how to sew pleats on a skirt by The Sewing Korner

Pleats can make a skirt or dress look chic and modern, especially since everyone seems to love them. Learning how to sew pleats may look complicated, especially if you’re a beginner, but it doesn’t have to be that way. The fact is, if you want to learn how to sew pleats in a skirt or other garment, all you have to do is follow a few simple rules.

The first thing to do is learn the different types of pleats, and there are lots of them. Once you get the gist of how to get started and what type you want to create, the rest should be easy and you should be creating pleated masterpieces in no time.

How to sew pleats in a skirt, a tutorial by The Sewing Korner
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    5 Types of Skirt Pleats for You to Choose From

    When you’re researching how to sew pleats, the first thing you’ll notice is how many types there are available to you. Although most people think of just basic pleats, there are actually five common types that people use.

    Knife Pleats

    With knife pleats, all of the exterior folds of the pleat will face in one direction. If you’ve ever heard the term pintucks, these are actually a variation of knife pleats.

    Box Pleats

    If you’re learning how to sew pleats in a skirt, this is a common type to use. With this type of pleat, the exterior folds always face the opposite direction, thus creating a very box-like shape.

    Accordion Pleats

    These pleats are very similar to knife pleats except they are placed much closer together. They consist of, in essence, much smaller pleat spacing.

    Radiating Pleats

    Radiating pleats look a lot like knife pleats except they radiate out from one single point, giving the garment a very unique look.

    Inverted Box Pleats

    These pleats look a lot like box pleats except that the exterior folds on the pleats actually face one another.

    There are many other types of pleats as well, as you’ll learn once you start creating this unique look. Some estimate that there are roughly 20 different types of pleats, and the more experienced you get at making pleats, the more anxious you’ll become to try other types.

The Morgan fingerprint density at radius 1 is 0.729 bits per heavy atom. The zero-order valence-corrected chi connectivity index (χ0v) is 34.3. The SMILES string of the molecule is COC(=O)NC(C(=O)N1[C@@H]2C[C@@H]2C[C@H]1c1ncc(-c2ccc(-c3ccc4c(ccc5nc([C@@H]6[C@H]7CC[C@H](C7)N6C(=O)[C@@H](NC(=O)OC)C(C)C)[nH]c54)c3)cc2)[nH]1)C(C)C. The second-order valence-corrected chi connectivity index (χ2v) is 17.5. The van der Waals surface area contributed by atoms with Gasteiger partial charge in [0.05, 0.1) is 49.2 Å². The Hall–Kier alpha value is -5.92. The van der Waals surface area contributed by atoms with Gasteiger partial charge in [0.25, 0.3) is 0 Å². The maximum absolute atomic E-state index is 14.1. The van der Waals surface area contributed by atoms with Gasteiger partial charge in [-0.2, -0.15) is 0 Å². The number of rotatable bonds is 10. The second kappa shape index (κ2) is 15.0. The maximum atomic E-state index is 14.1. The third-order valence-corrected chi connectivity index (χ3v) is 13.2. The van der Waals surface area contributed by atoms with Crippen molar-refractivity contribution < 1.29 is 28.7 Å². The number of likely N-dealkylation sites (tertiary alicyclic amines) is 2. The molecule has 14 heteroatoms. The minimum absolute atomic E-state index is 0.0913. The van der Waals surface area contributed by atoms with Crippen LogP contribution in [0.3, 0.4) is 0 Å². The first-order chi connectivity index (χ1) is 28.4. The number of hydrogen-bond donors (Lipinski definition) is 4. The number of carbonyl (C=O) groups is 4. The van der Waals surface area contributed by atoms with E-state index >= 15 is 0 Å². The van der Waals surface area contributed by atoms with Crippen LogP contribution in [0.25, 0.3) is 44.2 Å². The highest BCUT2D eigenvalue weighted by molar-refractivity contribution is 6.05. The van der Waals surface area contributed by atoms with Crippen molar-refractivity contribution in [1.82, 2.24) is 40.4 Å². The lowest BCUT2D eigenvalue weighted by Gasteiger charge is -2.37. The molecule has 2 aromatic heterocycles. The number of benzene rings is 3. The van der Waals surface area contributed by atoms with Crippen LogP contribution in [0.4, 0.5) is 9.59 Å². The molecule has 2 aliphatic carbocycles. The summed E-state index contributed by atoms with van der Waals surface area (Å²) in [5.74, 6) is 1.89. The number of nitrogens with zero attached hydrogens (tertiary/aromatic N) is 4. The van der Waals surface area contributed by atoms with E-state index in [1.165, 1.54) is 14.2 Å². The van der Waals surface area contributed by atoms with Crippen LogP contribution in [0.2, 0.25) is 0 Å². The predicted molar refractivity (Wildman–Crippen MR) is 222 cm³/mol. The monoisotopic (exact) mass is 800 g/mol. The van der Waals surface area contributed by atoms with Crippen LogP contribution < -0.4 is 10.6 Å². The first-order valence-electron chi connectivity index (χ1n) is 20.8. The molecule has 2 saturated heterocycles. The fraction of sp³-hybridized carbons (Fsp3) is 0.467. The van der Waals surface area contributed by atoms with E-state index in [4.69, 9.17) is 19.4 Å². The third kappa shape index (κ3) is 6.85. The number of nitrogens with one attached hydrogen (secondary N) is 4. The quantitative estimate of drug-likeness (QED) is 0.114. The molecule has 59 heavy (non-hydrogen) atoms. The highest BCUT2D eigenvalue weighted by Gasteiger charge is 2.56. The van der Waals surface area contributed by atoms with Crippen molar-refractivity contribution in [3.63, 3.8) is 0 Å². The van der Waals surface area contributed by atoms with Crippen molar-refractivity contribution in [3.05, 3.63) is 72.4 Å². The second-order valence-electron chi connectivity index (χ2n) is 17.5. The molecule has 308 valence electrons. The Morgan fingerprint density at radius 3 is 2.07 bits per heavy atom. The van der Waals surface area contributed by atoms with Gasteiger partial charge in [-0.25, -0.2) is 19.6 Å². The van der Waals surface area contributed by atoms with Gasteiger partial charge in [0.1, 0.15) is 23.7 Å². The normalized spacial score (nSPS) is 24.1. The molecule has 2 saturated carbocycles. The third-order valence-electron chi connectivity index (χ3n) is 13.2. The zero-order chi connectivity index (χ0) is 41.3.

Once you get used to the basic types of skirt pleats, you can even start designing some of your own. If you try a variation on one of the above types of pleats, you’ll likely come up with something very creative.

    Important Pleat Terminology to Know

    Before we go any further, it’s good for you to understand some basic terminology that people use when sewing pleats. Knowing what these terms mean will help you when you decide to study how to make the perfect pleat, and they include terms such as:

    • Pleat depth: this is the distance between the inside fold and the outside fold on each pleat.
    • Pleat spacing: this is simply the amount of space in between each individual pleat.
    • Pleat underlay: this is the distance of the depth of the pleat, multiplied by the number two.

    Keep in mind that although there are many forms and designs of pleats, their basic construction and structure are essentially the same. Pleats add an elegant fullness to your garments and can reduce the width of the fabric while still allowing you to move freely when wearing the garment.

    Most people reading this can picture in their minds what a pleated skirt looks like. Pleats give some subtle shaping to the skirt while allowing the skirt to flow out a little every time you move. Pleated garments are both comfortable and a lot of fun to wear!

    How to Sew Pleats in a Skirt or Dress: Tips to Make it Easier

    If you’ve never before sewn a pleated garment, it’s best to start with a basic knife pleat. This is a fairly easy pleat to learn and allows you to move up to more complicated folds as you gain a little bit of experience. The main thing to remember is to follow every step of the instructions to the letter if you want the pleats to come out looking like they should.